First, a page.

Putin Accuses U.S. of Triggering an Arms Race

By Anatoly Kurmanaev and Ann M. Simmons

Updated Dec. 20, 2018 8:26 a.m. ET

Russian president also welcomes Trump’s plan to withdraw troops from Syria


MOSCOW—Russian President Vladimir Putin blamed the U.S. for triggering a new arms race and raising the threat of a nuclear war, slamming Washington for abandoning Cold War-era missile treaties even as he boasted of Moscow’s plans to develop new weapons.

In a wide-ranging news conference, Mr. Putin also said Russia supports the U.S. decision to withdraw troops from Syria, although he raised doubts as to whether Washington will pull out entirely from a country that has provided a critical beachhead for Moscow’s push in the Middle East.

Mr. Putin’s four-hour exchange with more than 1,500 journalists capped a tense year in which Russia came under tightening Western sanctions, forged deeper ties with China and has struggled to revive its middling economy.

His stance on foreign-policy issues ranging from Ukraine to Japan were colored by Russia’s rising geopolitical competition with the U.S.

Russia, whose military budget is only about a 10th of the U.S.’s, has sought to expand its influence in regions where the U.S. has pulled back, most notably in providing critical support that allowed Syrian President Bashar al-Assad to defeat the opposition in the civil war.

Moscow has also sought to gain new footholds in Africa and the Arctic—all in a bid to return Russia to great power politics. Wednesday’s decision by the U.S. to pull out of Syria will likely give Mr. Putin even more leverage in the Middle East.

Mr. Putin addressed the issue of arms proliferation, defending Moscow’s decision to develop a new generation of rockets, a choice he said was driven by the U.S. decision to withdraw from a treaty on medium-range nuclear weapons. The unraveling of arms control, he said, is bringing the world closer to nuclear war.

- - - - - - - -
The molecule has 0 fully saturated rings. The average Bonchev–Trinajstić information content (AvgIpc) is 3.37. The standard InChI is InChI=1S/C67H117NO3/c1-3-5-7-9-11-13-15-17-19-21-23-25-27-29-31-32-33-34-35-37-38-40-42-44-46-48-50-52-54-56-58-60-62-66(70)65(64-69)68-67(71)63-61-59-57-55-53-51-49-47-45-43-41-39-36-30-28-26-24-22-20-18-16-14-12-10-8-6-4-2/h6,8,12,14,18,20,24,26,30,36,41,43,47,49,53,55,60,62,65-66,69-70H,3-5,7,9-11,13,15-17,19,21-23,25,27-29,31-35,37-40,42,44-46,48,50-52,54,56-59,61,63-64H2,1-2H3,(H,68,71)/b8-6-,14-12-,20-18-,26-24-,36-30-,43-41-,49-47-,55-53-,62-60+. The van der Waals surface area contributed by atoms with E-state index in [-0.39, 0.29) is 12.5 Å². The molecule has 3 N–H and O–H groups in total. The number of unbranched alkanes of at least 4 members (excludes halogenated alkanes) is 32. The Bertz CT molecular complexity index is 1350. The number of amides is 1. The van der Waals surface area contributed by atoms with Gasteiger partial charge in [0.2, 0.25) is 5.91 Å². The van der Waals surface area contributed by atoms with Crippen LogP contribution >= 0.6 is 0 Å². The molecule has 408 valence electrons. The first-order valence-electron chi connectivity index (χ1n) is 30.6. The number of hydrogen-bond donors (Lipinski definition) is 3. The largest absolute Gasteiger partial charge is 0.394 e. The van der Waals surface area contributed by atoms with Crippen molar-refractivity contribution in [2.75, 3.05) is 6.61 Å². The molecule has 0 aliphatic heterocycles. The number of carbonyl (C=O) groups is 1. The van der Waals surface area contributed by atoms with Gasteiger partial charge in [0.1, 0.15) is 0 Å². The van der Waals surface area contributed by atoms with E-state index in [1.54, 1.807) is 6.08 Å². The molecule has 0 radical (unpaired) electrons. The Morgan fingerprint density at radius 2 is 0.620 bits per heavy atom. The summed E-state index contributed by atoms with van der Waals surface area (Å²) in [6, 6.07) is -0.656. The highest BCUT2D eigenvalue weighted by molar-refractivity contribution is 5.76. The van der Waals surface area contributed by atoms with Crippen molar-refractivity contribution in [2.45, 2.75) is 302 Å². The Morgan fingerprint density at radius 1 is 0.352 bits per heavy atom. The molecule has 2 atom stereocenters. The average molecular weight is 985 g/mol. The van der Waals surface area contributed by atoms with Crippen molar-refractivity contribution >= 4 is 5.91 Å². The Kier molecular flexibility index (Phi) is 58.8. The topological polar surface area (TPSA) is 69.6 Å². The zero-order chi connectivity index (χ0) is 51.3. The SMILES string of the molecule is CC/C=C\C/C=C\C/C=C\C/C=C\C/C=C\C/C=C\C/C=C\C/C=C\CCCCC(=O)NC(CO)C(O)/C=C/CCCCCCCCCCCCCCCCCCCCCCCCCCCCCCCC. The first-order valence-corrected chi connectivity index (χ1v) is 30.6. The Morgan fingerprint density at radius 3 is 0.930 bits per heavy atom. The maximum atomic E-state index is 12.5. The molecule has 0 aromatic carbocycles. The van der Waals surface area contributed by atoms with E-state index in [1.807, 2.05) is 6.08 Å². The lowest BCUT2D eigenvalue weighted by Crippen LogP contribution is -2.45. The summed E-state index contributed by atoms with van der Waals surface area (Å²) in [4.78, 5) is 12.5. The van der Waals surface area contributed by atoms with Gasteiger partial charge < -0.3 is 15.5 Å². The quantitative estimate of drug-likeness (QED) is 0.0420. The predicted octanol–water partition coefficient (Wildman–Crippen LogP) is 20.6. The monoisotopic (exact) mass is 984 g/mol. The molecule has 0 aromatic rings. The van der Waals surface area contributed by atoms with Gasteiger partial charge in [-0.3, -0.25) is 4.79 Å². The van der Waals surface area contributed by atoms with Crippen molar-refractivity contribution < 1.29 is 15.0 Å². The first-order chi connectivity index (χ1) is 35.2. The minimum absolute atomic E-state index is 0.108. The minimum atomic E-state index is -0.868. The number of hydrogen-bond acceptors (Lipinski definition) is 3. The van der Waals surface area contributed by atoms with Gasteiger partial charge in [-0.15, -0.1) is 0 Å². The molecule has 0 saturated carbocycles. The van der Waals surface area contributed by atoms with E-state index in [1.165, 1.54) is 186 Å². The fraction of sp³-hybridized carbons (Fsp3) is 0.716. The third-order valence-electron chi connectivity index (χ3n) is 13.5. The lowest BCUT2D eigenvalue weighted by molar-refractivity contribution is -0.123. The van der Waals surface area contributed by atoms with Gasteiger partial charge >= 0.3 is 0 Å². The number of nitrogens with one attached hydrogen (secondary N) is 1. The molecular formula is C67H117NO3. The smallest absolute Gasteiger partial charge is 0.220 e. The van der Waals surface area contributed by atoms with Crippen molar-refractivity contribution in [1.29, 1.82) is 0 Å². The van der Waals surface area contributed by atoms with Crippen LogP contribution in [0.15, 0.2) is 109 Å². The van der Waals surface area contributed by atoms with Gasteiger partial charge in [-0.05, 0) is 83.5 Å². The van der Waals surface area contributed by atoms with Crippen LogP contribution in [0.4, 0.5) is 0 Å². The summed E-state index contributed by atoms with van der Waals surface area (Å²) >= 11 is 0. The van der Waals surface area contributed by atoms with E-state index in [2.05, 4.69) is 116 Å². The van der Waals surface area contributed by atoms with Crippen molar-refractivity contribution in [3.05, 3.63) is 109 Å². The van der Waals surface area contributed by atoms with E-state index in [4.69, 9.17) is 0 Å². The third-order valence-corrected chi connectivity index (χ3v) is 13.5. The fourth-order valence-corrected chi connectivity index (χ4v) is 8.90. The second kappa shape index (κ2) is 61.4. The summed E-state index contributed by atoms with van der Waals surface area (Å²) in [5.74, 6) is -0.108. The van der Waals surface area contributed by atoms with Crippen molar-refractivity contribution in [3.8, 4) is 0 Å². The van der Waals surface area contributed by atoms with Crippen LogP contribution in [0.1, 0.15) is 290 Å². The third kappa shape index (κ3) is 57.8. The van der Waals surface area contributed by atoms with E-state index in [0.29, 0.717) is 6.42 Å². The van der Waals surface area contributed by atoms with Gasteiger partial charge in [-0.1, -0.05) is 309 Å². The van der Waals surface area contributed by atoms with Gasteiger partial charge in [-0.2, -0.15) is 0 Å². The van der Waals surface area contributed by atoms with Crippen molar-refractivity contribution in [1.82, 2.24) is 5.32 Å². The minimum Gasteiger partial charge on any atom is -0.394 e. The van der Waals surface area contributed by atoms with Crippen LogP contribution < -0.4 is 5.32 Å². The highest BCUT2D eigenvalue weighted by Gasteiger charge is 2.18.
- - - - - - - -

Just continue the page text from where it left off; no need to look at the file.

“I don’t want to hear them [the West] shrieking that we’re seeking an edge in arms,” he said. “We don’t want an advantage. We want to maintain balance.”

He accused the U.S. of double standards as it seeks to undermine Russia. Washington’s tough and swift sanctions against Moscow for allegedly trying to poison a former spy with a nerve agent, he said, contrast with President Trump’s reluctance to punish Saudi Arabia for killing a prominent journalist.

“This politicized, Russia-phobic approach is an excuse to organize yet another attack on Russia,” he said. “They have one goal: to slow the development of Russia.”

The Russian president also defended the controversial work of Russia’s military contractors in the Central African Republic, saying any business has a right to fight for contracts anywhere in the world as long as it abides by local laws. Three Russian journalists were killed earlier this year in CAR while investigating the work of Wagner, a Russian military contractor linked to the country’s Defense Ministry.

Write to Anatoly Kurmanaev at Anatoly.kurmanaev@wsj.com


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